A Sideways Glare at Contemporary Society
Unless you and your pals have just spent the last nine months contemplating the darkest rings of Uranus, you realize the world has a new celebrity, Prince George of Cambridge. At this writing, he’s still trending somewhere in the stratosphere of ’08 Obama numbers — literally billions of people have stopped whatever they were doing to take a look at the little guy. Rihanna and Chris Brown can only dream about this kind of coverage and even Kanye Kardashian’s Instagrams of Kim’s North West passage didn’t generate numbers like these. The babe who will be king will now remain in the media’s spotlight for the rest of his life, his destiny shaped by his grandmother, Princess Diana, arguably our planet’s first World Celebrity. I’m not going to go into the wherefores and the whys of Princess Di (I have a low threshold of death threats) except to say that the camera loved grandma so much that poor George doesn’t stand a chance. Good on ya kid, welcome to the fishbowl.
Even the most rabid royal haters have to admit that, in the Age of Entertainment, being born to the purple is not what it used to be. Back in the day, before Di was shy, royals commanded a little respect. In the 30s, for example, Edward VIII’s indiscretions with Wallis Simpson (which were considerable) were not public knowledge, or even a matter for media speculation, until Edward himself threw the monarchy under the bus for the woman he loved. Likewise, Princess Margaret, the Queen’s sister, was not above getting down and dirty with young men barely old enough to know better. These lapses in protocol were common knowledge on Fleet Street but never made it past the editor’s desk.
These days, however, it’s open season on anybody with even a drop of blue blood in their veins. The Slime from the Check-out Line magazines are oozing with salacious pics of any number of in-name-only aristocrats who are so far removed from the monarchy they need a GPS to find Buck House. Anyone any closer to the Crown Jewels gets the Full Monty media treatment, complete with round the clock telephoto lens. George’s uncle Harry, for example, has his own phalanx of 24/7 watchers whose only purpose on earth is to digitize the boy’s every move just in case he gets into the tequila again and goes commando. Honestly, if I were Prince Henry of Wales, I’d be suing Clark County, Nevada for false advertising. “What happens in Vegas, stays in Vegas?” Don’t make me laugh!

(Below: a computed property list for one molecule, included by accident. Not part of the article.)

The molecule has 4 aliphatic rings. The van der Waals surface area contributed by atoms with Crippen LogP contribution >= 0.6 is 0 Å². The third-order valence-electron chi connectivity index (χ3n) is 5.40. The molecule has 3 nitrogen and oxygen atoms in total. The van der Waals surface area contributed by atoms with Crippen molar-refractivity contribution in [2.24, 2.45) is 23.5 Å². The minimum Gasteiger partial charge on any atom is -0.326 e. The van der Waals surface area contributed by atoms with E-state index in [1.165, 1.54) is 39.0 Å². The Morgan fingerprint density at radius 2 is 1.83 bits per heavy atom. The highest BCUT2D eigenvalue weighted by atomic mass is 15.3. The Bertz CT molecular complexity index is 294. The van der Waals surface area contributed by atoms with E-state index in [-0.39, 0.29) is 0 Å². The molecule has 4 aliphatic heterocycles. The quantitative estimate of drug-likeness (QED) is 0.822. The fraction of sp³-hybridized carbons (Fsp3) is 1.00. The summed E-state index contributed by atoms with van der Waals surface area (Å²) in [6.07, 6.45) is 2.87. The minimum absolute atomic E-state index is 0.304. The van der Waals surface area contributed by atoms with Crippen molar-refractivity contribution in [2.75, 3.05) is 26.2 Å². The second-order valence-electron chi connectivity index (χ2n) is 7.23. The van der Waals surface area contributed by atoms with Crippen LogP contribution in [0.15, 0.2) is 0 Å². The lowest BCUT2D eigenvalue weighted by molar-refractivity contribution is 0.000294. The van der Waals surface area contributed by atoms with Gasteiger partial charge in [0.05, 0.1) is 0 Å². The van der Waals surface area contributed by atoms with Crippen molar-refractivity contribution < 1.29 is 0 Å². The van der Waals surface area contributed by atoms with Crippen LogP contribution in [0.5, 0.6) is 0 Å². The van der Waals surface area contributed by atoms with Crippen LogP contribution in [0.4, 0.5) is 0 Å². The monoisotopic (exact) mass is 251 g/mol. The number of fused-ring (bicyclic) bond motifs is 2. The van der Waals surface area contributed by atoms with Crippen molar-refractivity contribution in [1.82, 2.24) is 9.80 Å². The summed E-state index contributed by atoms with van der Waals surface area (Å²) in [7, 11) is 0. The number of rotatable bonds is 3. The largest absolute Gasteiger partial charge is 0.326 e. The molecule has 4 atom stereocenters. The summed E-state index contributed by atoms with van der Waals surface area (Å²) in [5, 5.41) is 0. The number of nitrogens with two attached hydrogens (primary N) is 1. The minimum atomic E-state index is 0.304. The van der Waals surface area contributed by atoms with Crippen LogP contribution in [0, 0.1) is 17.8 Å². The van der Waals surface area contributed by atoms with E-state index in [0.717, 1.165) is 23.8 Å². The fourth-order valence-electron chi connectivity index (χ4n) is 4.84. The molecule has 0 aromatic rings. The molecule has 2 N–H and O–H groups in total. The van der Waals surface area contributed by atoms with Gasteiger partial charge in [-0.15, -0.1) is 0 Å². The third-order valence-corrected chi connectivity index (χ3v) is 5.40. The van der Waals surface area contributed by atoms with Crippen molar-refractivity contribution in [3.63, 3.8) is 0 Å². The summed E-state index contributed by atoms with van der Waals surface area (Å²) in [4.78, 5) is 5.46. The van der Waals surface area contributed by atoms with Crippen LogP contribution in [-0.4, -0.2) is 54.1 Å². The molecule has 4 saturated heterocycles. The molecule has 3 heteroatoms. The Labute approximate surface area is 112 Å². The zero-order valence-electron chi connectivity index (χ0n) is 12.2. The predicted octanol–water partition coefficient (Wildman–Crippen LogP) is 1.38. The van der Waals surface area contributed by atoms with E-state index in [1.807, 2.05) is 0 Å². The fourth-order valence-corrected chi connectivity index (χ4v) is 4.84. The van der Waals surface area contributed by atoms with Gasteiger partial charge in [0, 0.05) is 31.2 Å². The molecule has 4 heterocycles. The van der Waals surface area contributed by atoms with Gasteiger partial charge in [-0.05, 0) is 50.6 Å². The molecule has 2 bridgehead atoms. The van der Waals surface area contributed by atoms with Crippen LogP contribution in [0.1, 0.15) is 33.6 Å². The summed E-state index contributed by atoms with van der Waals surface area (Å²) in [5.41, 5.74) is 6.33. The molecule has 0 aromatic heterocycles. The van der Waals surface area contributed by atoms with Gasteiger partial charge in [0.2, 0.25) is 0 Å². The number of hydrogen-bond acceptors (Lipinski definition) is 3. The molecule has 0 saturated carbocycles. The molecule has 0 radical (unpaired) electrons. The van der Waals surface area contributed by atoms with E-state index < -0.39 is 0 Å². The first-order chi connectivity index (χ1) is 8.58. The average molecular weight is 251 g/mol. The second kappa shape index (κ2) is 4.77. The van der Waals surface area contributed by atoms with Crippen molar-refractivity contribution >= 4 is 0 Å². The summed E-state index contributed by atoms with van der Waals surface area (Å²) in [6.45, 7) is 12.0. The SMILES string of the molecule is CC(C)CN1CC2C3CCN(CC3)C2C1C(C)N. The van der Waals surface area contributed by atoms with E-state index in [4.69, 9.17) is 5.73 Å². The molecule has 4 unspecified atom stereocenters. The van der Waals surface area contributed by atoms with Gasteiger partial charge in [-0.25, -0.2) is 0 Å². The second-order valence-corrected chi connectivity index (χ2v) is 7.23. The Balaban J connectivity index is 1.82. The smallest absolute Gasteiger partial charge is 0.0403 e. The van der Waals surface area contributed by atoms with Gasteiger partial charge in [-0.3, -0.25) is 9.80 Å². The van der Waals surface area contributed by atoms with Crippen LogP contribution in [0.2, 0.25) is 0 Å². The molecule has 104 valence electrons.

There are those who would argue that being royal is a public job with plenty of perks so they need to suck it up. However, let me put that into perspective. Unlike Lindsay Lohan and the League of Extraordinary Bimbos, William, Kate, Harry and company do not actively seek the media’s attention, nor can they walk away from it. They are politically obligated to make themselves available. They cannot whore photo opportunities of their child to the highest bidder a la Brad and Angelina Jolie nor stand down and refuse to participate. George is going to be on the cover of People, like it or not, because he’s news, not because mom and dad need the publicity. William and Kate have already sucked it up by showing up, babe in arms, on the steps of the hospital. They’ve fulfilled their end of the bargain. The problem is the media, lawless barbarians that they are, will not adhere to theirs.
I’m not so naive as to think that this brand new Prince of Cambridge’s life will be his own. His obligations to the United Kingdom and the world began when he was born and they will be documented, with or without his permission. (BTW, would you put up with that?) However, it frightens me that our cultural cult of celebrity somehow equates baby George’s symbolic contribution to the continuity of our society with Miley Ray Cyrus’ new hair style. They’re different and they need to be treated differently. George Alexander Louis Windsor will be remembered by history, if, for no other reason than he exists whereas the former Hannah Montana won’t make it past Disney’s Hall of Fame.
Tuesday: The Real Purpose of the Monarchy